As the coronavirus continues to spread, and new cases are identified across the world, some companies are hard at work on the development of solutions that could be used to combat the virus.
One of the is Xenex, a company located in Texas, which has created a new robot that can be used for a variety of purposes. The robot, which is known under the name of LightStrike, has been dubbed to be a full germicidal spectrum UV light cleaning robot with smart capabilities.
Such technology of this type is already employed in upper echelon medical institutions across the world, and the new model can destroy up to 99.99% of the coronavirus particles that can be found in a room in approximately 2 minutes.
New UV Light Robot Can Disinfect Areas in Two Minutes
A similar performance was recorded in 2015 when a device created by the company could wipe out Ebola particles in 60 seconds. Many institutions have decided to use the robots developed by Xenex because they are quite efficient and work fast.
Xenex was founded in 2009 by two epidemiologists who worked at Johns Hopkins. In comparison to other robots that claim such abilities, the products offered by Xenex can reduce infection rates by up to 100%, a feat that has been certified by several studies, some of which being published in esteemed medical journals.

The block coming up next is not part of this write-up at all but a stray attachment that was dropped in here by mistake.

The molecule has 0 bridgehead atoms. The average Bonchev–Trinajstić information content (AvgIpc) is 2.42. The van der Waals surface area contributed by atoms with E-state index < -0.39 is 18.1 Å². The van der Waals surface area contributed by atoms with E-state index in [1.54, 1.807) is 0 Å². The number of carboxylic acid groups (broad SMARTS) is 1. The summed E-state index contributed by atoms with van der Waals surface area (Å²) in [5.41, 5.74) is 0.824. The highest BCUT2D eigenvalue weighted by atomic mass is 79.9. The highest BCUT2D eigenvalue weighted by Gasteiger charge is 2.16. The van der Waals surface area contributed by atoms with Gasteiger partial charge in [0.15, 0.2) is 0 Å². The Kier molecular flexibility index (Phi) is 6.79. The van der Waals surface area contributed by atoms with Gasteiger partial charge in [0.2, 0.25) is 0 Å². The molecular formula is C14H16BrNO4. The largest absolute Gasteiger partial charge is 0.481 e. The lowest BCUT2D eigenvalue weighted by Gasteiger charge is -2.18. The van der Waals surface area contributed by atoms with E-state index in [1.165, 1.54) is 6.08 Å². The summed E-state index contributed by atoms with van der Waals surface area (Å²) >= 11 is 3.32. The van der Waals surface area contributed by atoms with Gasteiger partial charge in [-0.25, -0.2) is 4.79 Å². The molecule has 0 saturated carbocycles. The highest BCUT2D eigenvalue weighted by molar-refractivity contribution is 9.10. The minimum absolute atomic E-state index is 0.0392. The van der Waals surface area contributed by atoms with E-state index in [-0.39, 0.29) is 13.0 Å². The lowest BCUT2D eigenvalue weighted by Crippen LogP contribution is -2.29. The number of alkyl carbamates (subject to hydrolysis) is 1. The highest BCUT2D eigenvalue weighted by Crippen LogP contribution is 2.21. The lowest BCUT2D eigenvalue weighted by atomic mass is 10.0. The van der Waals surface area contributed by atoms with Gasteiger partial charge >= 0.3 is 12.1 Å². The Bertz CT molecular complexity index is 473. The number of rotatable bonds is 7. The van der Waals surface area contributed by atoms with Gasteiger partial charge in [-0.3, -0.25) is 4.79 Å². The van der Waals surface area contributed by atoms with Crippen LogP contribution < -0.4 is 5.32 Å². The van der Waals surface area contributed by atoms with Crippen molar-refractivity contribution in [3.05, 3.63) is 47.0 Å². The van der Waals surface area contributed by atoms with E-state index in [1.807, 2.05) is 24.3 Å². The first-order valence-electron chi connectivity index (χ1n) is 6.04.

The robots employ a pulsed xenon UV technology, which is deemed to be superior in and more friendly towards the environment. A press statement that was shared recently notes that the demand for devices manufactured by the company has risen exponentially in recent weeks.
It is not surprising that such performance is accompanied by a hefty price tag, as a single unit will cost $125,000. Such a price tag may seem to be high, but orders continue to come from hospitals spread across the world as new cases are recorded.
Brian Dan is just getting his feet wet as a tech reporter but has already had his work featured in many major publications including Tech Spot and Tech Crunch. In regards to academics, Brian earned a degree in business from Fordham University. Brian has a passion for emerging technology and covers upcoming products and breakthroughs in science and tech.